An Analysis of E.E. Cummings' Anyone Lived in a Pretty How Town
In reading this poem the first time, I had no clue as to what Cummings was speaking of. However, after many times through and several on-line readings, I believe that I have some semblance as to what Cummings was trying to convey in this poem. In reading this poem through on my own the first time, I saw Anyone as any person. However, Anyone is actually an individual, as is Noone. Anyone is seen to be a happy person as in line 4, he is seen singing and dancing. However, in contrast to him, were the women and men who not only didn't care for Anyone but also are living a life of a boring routine. The men and women are also referred to as Someones and Everyones. It is interesting that only the children see the love between Anyone and Noone. However, as they grew older, they succumb to the boring routine, as have the elders of this little town. Not only did Noone love Anyone but loved him more and more by the passing day. She felt all of his emotions with him. The poem speaks of marriage for the Someones and Everyones; however, it does not speak of love in these marriages. In contrast, Cummings speaks of the love felt between Anyone and Noone but not of marriage between the two.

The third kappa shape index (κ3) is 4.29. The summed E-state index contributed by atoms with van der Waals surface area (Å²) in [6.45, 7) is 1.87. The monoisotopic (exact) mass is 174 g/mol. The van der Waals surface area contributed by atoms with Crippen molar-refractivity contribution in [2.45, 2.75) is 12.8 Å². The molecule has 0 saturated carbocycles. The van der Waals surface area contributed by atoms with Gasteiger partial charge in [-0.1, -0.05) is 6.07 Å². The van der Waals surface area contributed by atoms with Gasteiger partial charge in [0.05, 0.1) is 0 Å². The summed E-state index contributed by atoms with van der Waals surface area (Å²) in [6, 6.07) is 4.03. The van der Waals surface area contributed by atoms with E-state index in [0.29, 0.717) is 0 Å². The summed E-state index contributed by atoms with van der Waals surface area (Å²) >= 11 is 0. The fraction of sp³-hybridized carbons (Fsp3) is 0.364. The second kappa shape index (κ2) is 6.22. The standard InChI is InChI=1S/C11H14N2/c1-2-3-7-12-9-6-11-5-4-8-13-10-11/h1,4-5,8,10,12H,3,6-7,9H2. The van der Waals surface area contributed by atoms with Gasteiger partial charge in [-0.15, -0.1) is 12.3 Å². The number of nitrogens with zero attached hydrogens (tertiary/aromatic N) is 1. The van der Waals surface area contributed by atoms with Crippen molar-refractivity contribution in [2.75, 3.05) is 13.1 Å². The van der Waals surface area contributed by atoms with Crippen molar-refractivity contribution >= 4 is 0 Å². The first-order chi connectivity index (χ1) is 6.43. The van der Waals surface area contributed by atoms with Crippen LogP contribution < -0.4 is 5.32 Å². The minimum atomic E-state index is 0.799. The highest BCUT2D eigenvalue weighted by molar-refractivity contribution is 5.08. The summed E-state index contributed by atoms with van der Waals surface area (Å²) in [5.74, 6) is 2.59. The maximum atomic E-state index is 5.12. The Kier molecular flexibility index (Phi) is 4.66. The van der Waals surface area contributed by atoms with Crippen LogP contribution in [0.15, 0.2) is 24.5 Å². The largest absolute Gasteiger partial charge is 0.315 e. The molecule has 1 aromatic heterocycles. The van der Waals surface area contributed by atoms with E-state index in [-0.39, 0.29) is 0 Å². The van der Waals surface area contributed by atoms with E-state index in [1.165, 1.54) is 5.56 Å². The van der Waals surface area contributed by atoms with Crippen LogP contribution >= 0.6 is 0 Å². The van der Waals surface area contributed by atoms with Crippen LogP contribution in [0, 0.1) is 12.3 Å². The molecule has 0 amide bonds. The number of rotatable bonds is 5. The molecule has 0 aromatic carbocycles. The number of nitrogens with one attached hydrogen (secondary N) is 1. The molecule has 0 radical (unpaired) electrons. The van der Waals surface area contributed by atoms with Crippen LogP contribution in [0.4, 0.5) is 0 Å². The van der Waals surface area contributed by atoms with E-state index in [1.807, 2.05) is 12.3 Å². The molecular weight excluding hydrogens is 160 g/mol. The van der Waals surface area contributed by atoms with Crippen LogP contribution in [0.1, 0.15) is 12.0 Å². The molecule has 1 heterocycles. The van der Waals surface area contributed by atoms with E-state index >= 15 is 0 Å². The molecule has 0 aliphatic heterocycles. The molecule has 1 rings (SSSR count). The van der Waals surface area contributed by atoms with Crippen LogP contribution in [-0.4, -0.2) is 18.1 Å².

I feel that this is just a little insignificant man in the eyes of the townspeople. The woman is not too much in their eyes either. However, they have found each other and in finding each other, they have found true love. They do not feel the need to go through the ceremony of marriage to show their love for one another. You can see that they were in each other's lives for a long time because in line 10 we see that the children who noticed their love are now adults. These children, as adults, marry but not for love and we also see some of the die in line 20, "they slept their dream". I see in lines 25-30 that their love was so deep that when Anyone died it was not shortly after that Noone also passed away.
It is a very sad life that I see for the other members in this community. Some of the...